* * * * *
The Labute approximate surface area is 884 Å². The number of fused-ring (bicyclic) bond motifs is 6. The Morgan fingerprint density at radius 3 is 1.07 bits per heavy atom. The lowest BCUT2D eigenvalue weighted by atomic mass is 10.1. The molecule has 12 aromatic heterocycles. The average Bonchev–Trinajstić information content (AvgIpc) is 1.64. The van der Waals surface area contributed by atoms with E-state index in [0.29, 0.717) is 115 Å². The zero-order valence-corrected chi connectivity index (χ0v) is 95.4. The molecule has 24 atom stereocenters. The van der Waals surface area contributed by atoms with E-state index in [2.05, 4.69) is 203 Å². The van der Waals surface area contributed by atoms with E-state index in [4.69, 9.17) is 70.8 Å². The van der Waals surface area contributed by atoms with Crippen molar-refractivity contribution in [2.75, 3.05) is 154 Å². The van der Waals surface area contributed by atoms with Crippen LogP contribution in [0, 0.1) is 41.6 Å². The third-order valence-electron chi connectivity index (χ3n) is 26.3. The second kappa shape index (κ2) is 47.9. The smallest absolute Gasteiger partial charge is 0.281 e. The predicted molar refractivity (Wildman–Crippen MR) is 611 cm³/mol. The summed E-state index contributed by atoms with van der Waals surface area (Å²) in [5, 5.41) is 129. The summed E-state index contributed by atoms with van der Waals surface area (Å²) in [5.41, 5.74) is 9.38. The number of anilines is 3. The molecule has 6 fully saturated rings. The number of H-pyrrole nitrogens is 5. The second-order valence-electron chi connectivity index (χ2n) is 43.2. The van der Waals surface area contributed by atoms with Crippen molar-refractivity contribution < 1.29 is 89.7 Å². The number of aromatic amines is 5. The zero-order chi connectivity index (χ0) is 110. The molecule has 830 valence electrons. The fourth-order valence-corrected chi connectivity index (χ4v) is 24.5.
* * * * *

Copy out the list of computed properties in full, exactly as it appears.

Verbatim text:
The Labute approximate surface area is 884 Å². The number of fused-ring (bicyclic) bond motifs is 6. The Morgan fingerprint density at radius 3 is 1.07 bits per heavy atom. The lowest BCUT2D eigenvalue weighted by atomic mass is 10.1. The molecule has 12 aromatic heterocycles. The average Bonchev–Trinajstić information content (AvgIpc) is 1.64. The van der Waals surface area contributed by atoms with E-state index in [0.29, 0.717) is 115 Å². The zero-order valence-corrected chi connectivity index (χ0v) is 95.4. The molecule has 24 atom stereocenters. The van der Waals surface area contributed by atoms with E-state index in [2.05, 4.69) is 203 Å². The van der Waals surface area contributed by atoms with E-state index in [4.69, 9.17) is 70.8 Å². The van der Waals surface area contributed by atoms with Crippen molar-refractivity contribution in [2.75, 3.05) is 154 Å². The van der Waals surface area contributed by atoms with Crippen LogP contribution in [0, 0.1) is 41.6 Å². The third-order valence-electron chi connectivity index (χ3n) is 26.3. The second kappa shape index (κ2) is 47.9. The smallest absolute Gasteiger partial charge is 0.281 e. The predicted molar refractivity (Wildman–Crippen MR) is 611 cm³/mol. The summed E-state index contributed by atoms with van der Waals surface area (Å²) in [5, 5.41) is 129. The summed E-state index contributed by atoms with van der Waals surface area (Å²) in [5.41, 5.74) is 9.38. The number of anilines is 3. The molecule has 6 fully saturated rings. The number of H-pyrrole nitrogens is 5. The second-order valence-electron chi connectivity index (χ2n) is 43.2. The van der Waals surface area contributed by atoms with Crippen molar-refractivity contribution < 1.29 is 89.7 Å². The number of aromatic amines is 5. The zero-order chi connectivity index (χ0) is 110. The molecule has 830 valence electrons. The fourth-order valence-corrected chi connectivity index (χ4v) is 24.5.